Somalia: No One to Negotiate With

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March1, 2007: The first of the 4,000 African Union peacekeepers arrived. It was only a few dozen Ugandan officers and NCOs, the advance party of the 1,500 Ugandan troops that would arrive in the next week. They flew into Baidoa. The UN wanted 8,000 peacekeepers, but there were few nations willing to send their troops to Somalia. The Transitional Government has an armed force of about 10,000 men from various clan militias, including a few thousand that have been trained as police (but are still loyal to their clans.)

February 28, 2007: The Transitional Government has offered to negotiate with the Islamic Courts. No response from the Islamic Courts, who have lost their senior leadership and are now operating as they originally did, as separate Islamic Courts in each clan. The Islamic Courts alliance appears to be no more. The individual clans are reverting to their traditional attitudes ("every man for himself.") The bandits in the south are getting bolder, and more destructive, now that the Islamic Courts are no longer running patrols on the main roads in the south.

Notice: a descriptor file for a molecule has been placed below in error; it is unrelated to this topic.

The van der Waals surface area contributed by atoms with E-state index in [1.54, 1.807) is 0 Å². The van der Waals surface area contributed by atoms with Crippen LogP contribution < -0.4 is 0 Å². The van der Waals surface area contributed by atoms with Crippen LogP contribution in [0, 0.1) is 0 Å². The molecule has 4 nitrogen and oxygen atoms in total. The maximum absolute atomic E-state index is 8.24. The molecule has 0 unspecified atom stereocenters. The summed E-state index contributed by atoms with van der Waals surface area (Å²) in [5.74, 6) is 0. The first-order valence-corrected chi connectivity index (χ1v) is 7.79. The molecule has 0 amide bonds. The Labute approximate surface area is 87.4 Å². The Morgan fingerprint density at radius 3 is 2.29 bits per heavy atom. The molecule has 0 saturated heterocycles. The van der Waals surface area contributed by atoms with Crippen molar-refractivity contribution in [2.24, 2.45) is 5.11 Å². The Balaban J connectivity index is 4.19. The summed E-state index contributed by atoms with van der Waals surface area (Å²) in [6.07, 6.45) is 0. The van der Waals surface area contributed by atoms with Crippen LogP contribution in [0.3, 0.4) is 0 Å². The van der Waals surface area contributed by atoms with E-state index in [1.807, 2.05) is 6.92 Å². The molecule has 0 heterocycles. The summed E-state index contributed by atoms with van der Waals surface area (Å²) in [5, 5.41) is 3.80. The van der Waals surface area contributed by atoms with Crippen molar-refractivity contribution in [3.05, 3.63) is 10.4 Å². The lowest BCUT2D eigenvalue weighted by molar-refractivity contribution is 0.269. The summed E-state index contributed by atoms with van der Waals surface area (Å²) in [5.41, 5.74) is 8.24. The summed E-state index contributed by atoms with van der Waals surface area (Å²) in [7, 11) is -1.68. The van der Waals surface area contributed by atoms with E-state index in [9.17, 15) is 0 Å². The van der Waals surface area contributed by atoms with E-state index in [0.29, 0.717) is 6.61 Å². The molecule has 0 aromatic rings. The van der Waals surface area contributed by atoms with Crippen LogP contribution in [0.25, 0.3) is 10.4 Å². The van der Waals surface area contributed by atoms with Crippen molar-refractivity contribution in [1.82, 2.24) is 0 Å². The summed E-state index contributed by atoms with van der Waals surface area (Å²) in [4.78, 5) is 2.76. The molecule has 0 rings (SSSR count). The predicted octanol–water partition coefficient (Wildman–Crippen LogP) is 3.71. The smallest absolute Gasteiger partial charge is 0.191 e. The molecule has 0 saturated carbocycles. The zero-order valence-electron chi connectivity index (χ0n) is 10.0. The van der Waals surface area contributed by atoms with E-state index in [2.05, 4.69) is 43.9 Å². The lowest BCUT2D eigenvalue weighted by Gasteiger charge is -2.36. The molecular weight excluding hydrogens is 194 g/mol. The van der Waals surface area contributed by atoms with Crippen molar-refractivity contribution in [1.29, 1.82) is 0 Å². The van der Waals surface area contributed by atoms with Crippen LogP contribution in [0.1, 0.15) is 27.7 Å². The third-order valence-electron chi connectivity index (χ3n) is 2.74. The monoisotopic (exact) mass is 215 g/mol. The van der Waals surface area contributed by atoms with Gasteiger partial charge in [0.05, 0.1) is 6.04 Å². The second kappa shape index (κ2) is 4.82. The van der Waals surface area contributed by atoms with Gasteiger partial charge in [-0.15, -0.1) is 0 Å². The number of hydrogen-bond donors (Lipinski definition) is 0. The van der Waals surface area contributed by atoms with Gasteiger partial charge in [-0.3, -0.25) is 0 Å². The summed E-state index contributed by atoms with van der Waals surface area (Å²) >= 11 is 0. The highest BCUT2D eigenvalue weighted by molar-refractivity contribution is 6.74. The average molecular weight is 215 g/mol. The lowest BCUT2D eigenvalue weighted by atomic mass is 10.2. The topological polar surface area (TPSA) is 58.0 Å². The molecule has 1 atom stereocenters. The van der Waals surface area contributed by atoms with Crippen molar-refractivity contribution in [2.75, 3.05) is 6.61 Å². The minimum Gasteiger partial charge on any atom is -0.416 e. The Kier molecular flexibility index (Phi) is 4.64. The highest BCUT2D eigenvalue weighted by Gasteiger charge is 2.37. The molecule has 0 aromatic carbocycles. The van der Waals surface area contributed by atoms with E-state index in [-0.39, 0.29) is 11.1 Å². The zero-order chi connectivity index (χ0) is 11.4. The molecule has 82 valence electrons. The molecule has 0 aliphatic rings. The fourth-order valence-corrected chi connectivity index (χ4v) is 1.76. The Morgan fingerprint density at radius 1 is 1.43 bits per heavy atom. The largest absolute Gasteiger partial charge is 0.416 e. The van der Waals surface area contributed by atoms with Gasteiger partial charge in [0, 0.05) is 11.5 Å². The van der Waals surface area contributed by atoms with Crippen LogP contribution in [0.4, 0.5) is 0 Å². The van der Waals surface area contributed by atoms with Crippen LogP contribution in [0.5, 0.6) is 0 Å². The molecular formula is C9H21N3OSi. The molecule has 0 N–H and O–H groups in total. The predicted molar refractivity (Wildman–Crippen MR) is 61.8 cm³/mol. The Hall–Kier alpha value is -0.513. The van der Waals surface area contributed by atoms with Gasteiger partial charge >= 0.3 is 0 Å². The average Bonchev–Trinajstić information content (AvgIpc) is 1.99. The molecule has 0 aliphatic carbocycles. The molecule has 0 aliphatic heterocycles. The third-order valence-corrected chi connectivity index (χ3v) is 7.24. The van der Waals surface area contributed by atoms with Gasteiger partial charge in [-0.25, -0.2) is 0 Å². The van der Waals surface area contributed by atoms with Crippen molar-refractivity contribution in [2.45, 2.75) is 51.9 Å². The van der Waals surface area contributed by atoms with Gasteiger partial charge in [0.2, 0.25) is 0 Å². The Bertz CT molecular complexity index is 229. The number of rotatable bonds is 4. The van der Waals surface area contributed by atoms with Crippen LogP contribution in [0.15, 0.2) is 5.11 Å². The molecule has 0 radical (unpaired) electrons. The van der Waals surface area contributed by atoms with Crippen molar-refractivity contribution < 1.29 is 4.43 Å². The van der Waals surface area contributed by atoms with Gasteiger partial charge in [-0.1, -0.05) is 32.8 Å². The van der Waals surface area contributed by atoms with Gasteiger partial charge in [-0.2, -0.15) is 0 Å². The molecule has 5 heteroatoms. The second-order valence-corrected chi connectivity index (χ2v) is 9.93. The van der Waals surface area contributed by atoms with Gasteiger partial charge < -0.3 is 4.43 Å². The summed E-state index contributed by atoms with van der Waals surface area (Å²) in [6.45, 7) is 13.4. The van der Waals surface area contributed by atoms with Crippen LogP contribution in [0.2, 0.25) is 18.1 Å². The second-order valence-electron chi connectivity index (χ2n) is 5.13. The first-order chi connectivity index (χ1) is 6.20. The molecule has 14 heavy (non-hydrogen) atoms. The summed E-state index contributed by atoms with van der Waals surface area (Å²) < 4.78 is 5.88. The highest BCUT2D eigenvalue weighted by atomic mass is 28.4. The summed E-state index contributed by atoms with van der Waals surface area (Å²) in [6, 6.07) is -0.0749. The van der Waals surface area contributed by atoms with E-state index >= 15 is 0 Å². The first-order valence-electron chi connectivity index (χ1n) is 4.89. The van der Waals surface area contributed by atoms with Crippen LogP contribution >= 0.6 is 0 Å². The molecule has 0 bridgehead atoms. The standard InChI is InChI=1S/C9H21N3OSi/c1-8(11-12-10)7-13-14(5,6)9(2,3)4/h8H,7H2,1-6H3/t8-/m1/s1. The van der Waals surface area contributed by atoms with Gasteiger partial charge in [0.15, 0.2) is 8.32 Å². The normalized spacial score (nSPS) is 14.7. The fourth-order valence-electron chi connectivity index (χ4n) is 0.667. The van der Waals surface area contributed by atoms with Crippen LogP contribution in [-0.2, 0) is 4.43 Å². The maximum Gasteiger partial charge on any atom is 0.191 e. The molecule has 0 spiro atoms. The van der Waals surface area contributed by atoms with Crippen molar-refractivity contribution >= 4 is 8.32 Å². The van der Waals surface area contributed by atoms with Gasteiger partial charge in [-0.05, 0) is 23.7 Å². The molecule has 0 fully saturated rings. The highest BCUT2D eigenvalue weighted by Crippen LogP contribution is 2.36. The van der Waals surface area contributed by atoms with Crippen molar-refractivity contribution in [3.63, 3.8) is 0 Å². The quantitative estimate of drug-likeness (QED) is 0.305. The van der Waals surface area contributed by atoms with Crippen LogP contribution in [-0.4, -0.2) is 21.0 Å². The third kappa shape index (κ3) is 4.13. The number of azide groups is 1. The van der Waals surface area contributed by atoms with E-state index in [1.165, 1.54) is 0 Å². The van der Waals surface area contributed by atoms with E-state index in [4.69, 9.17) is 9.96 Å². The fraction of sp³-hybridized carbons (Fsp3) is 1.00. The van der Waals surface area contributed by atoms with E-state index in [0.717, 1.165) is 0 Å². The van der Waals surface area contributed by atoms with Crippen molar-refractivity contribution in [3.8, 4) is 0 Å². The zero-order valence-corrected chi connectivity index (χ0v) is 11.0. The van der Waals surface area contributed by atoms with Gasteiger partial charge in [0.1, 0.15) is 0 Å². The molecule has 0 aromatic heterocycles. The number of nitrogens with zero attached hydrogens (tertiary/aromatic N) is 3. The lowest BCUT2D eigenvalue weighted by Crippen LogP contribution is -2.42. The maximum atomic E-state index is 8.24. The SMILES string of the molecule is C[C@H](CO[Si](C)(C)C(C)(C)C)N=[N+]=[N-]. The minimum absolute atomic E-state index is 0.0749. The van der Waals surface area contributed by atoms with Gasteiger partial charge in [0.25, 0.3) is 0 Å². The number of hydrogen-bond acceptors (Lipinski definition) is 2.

February 27, 2007: The cargo ship seized by pirates off Puntland didn't get far. While anchored about ten kilometers off the coast, six of the ten pirates went ashore to get some supplies. They were arrested, and the ship itself was surrounded by police boats. Negotiations are under way with the four remaining pirates, to get them off the ship without the crew being harmed. The pirates want ransom.

Burundi offered to send 1,700 peacekeepers to Somalia. Burundi did not say when.

February 25, 2007: In the north, a ship that had just delivered 1,800 tons of UN food aid in Puntland, was hijacked as it left port. The small cargo ship had a crew of twelve. The UN delivers 1,500-2,000 tons a food to Somalia each week, most of it by ship. One of the U.S. warships patrolling off shore, immediately headed for Puntland when it heard of the pirate attack.

February 23, 2007: Remnants of the Islamic Courts are offering a hundred dollars to Somalis willing to take a few shots at Ethiopian or Transitional Force gunmen. That's a lot of money in Somalia, and your chances of surviving the ensuing gun battle are good. So the attacks continue. But the guys taking the money tend to be from the clans that have long supported the Islamic Courts. The government and Ethiopian troops are beginning to attack the pro-Islamic Courts neighborhoods in Mogadishu, and the residents of those neighborhoods are leaving the city.

 

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